Keeping your teeth clean could save you from a heart attack, scientists say. Researchers have found that poor dental hygiene and bleeding gums could allow up to 700 different types of bacteria to enter the bloodstream. This increases your risk of a heart attack regardless of how fit and healthy you are, they believe. Gum disease is already known to cause bad breath, bleeding gums and, if untreated, cavities, receding gums and tooth loss.
But experts say the biggest danger to health is the route into the bloodstream for the hundreds of bacteria found in the mouth. Researcher Professor Howard Jenkinson said: 'Cardiovascular disease is currently the biggest killer in the western world’.
'Oral bacteria such as Streptococcus gordonii and Streptococcus sanguinis are common infecting agents and we now recognise that bacterial infections are an independent risk factor for heart diseases. In other words it doesn't matter how fit, slim or healthy you are, you're adding to your chances of getting heart disease by having bad teeth.'
Details from research into how harmful bacteria interact with blood cells will be released today at the Society for General Microbiology, in Trinity College, Dublin.
A major treatment for heart disease is aggressive antibiotic therapy, but with the rise of drug-resistant bacteria time is running out for this, Professor Jenkinson warned. The research provides more support for a link between gum disease, heart disease and stroke. It reproduced the conditions under which bacteria linked to heart disease may end up 'immune' from attack by antibiotics, said researcher Dr Steve Kerrigan.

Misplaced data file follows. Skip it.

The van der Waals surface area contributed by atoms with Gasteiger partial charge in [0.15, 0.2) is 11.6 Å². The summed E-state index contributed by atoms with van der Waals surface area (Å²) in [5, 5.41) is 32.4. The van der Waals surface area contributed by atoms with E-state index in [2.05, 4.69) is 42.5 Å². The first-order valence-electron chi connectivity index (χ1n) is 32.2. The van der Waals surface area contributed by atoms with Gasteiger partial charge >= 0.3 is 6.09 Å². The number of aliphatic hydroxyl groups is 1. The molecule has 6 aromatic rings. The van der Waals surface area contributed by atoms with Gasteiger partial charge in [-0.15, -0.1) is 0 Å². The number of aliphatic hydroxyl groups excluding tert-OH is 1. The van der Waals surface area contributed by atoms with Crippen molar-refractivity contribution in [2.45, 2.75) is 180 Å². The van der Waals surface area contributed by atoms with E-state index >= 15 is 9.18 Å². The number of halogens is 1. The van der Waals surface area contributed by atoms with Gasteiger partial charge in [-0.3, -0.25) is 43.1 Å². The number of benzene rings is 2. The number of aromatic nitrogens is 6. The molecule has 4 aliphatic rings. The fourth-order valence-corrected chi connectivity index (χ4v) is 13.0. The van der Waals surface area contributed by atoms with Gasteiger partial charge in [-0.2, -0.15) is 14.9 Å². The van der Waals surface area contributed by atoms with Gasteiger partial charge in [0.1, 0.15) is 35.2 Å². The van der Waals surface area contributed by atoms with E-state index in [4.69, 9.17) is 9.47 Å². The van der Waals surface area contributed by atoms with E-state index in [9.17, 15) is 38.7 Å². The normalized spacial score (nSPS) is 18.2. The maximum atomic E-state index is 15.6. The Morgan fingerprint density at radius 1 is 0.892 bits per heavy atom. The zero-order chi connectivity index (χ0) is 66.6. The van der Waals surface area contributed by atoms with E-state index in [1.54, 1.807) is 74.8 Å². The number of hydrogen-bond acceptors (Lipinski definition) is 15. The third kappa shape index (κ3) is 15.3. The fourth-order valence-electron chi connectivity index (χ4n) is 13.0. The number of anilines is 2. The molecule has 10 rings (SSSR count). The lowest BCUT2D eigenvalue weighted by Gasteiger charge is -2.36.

It found the bacteria interacted with platelets - the blood cells which aid blood clotting - in a different way than had previously been thought. Dr Kerrigan said: 'Most of the studies that have looked at how bacteria interact with platelets, were carried out under conditions that do not resemble those in the human circulatory system. We mimicked the pressure inside the blood vessels and in the heart. We demonstrated that bacteria use different mechanisms to cause platelets to clump together, allowing them to completely encase the bacteria. This shields the bacteria from the cells of our immune systems, which would normally kill bacteria, - and most importantly also protects them from antibiotics.'
It is not clear how gum disease may trigger heart problems. But it is thought that bacteria released from the infected gums may increase the rate at which arteries become blocked, say the researchers from Bristol University and the Royal College of Surgeons, in Ireland. Bacteria entering the bloodstream may activate the immune system, making artery walls inflamed and narrow. Or they may attach directly to fatty deposits already present in the arteries which causes them to narrow further. Professor Jenkinson added: 'The mouth is an easy entry for nasty bacteria. Once inside the bloodstream, the platelets, which help the blood clot, latch on to the bacteria. This can cause a blood clot, which can detach and travel to the heart. This is more worrying if the blood clot actually form on the heart's ventricle.'
The link was proven when scientists found that platelets, which aid repair, attach themselves to harmful bacteria in the mouth, wrongly thinking there is damage to a vein or capillary.
Jenny Hope, Medical Correspondent, Daily Mail, Thursday September 11 2008
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